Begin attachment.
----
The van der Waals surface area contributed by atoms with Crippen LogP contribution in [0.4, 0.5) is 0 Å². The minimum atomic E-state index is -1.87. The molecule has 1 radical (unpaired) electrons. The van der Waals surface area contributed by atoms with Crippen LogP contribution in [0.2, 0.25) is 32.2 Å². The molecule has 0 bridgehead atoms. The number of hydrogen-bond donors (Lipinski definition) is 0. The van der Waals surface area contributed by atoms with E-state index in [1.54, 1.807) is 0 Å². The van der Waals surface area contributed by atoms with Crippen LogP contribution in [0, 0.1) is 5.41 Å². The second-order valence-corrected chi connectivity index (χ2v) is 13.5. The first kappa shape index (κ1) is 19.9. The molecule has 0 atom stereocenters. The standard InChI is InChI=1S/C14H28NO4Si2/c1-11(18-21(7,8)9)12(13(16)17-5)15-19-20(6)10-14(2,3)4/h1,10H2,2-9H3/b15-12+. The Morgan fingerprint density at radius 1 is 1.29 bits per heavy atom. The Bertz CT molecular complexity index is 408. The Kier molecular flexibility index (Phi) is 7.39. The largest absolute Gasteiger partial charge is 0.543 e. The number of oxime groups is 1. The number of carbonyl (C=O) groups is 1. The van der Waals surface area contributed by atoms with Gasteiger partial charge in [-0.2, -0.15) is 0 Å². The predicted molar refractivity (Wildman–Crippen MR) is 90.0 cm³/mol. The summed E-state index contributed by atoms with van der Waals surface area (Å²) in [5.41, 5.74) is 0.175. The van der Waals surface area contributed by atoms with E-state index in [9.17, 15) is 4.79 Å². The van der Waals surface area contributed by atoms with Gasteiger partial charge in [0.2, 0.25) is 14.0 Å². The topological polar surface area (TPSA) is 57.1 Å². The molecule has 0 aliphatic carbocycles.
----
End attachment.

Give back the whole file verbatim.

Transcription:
The van der Waals surface area contributed by atoms with Crippen LogP contribution in [0.4, 0.5) is 0 Å². The minimum atomic E-state index is -1.87. The molecule has 1 radical (unpaired) electrons. The van der Waals surface area contributed by atoms with Crippen LogP contribution in [0.2, 0.25) is 32.2 Å². The molecule has 0 bridgehead atoms. The number of hydrogen-bond donors (Lipinski definition) is 0. The van der Waals surface area contributed by atoms with E-state index in [1.54, 1.807) is 0 Å². The van der Waals surface area contributed by atoms with Crippen LogP contribution in [0, 0.1) is 5.41 Å². The second-order valence-corrected chi connectivity index (χ2v) is 13.5. The first kappa shape index (κ1) is 19.9. The molecule has 0 atom stereocenters. The standard InChI is InChI=1S/C14H28NO4Si2/c1-11(18-21(7,8)9)12(13(16)17-5)15-19-20(6)10-14(2,3)4/h1,10H2,2-9H3/b15-12+. The Morgan fingerprint density at radius 1 is 1.29 bits per heavy atom. The Bertz CT molecular complexity index is 408. The Kier molecular flexibility index (Phi) is 7.39. The largest absolute Gasteiger partial charge is 0.543 e. The number of oxime groups is 1. The number of carbonyl (C=O) groups is 1. The van der Waals surface area contributed by atoms with Gasteiger partial charge in [-0.2, -0.15) is 0 Å². The predicted molar refractivity (Wildman–Crippen MR) is 90.0 cm³/mol. The summed E-state index contributed by atoms with van der Waals surface area (Å²) in [5.41, 5.74) is 0.175. The van der Waals surface area contributed by atoms with E-state index in [9.17, 15) is 4.79 Å². The van der Waals surface area contributed by atoms with Gasteiger partial charge in [0.2, 0.25) is 14.0 Å². The topological polar surface area (TPSA) is 57.1 Å². The molecule has 0 aliphatic carbocycles.